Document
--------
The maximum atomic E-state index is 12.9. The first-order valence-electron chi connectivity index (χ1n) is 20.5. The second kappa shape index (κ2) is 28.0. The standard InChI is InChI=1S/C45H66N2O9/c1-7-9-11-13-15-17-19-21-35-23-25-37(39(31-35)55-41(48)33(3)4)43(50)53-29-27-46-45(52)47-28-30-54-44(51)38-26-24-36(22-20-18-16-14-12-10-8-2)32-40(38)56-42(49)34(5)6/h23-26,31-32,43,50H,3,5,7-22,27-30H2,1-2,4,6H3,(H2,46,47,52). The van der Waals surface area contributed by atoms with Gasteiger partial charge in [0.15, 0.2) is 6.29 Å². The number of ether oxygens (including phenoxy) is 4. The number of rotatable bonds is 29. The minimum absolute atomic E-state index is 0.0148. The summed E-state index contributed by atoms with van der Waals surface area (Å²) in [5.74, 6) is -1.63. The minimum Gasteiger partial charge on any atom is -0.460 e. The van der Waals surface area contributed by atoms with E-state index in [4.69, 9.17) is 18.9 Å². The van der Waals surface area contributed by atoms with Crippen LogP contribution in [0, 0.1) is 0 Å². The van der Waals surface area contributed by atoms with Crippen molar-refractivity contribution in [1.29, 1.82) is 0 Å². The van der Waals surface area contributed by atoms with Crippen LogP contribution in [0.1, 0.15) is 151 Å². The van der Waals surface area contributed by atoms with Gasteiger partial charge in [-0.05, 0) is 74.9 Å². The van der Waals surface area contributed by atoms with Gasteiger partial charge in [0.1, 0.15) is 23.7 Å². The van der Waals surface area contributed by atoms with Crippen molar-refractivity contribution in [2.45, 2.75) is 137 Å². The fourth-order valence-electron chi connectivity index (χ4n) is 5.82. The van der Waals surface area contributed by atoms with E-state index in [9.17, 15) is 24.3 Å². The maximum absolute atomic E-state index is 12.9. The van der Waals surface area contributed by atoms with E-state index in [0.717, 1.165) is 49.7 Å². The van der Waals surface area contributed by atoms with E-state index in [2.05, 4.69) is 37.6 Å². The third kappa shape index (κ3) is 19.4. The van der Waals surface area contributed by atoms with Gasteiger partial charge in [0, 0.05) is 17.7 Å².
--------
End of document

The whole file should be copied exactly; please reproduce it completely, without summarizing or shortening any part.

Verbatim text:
The maximum atomic E-state index is 12.9. The first-order valence-electron chi connectivity index (χ1n) is 20.5. The second kappa shape index (κ2) is 28.0. The standard InChI is InChI=1S/C45H66N2O9/c1-7-9-11-13-15-17-19-21-35-23-25-37(39(31-35)55-41(48)33(3)4)43(50)53-29-27-46-45(52)47-28-30-54-44(51)38-26-24-36(22-20-18-16-14-12-10-8-2)32-40(38)56-42(49)34(5)6/h23-26,31-32,43,50H,3,5,7-22,27-30H2,1-2,4,6H3,(H2,46,47,52). The van der Waals surface area contributed by atoms with Gasteiger partial charge in [0.15, 0.2) is 6.29 Å². The number of ether oxygens (including phenoxy) is 4. The number of rotatable bonds is 29. The minimum absolute atomic E-state index is 0.0148. The summed E-state index contributed by atoms with van der Waals surface area (Å²) in [5.74, 6) is -1.63. The minimum Gasteiger partial charge on any atom is -0.460 e. The van der Waals surface area contributed by atoms with E-state index in [4.69, 9.17) is 18.9 Å². The van der Waals surface area contributed by atoms with Crippen LogP contribution in [0, 0.1) is 0 Å². The van der Waals surface area contributed by atoms with Crippen molar-refractivity contribution in [1.29, 1.82) is 0 Å². The van der Waals surface area contributed by atoms with Crippen LogP contribution in [0.1, 0.15) is 151 Å². The van der Waals surface area contributed by atoms with Gasteiger partial charge in [-0.05, 0) is 74.9 Å². The van der Waals surface area contributed by atoms with Gasteiger partial charge in [0.1, 0.15) is 23.7 Å². The van der Waals surface area contributed by atoms with Crippen molar-refractivity contribution in [2.45, 2.75) is 137 Å². The fourth-order valence-electron chi connectivity index (χ4n) is 5.82. The van der Waals surface area contributed by atoms with E-state index in [9.17, 15) is 24.3 Å². The maximum absolute atomic E-state index is 12.9. The van der Waals surface area contributed by atoms with E-state index in [0.717, 1.165) is 49.7 Å². The van der Waals surface area contributed by atoms with E-state index in [2.05, 4.69) is 37.6 Å². The third kappa shape index (κ3) is 19.4. The van der Waals surface area contributed by atoms with Gasteiger partial charge in [0, 0.05) is 17.7 Å².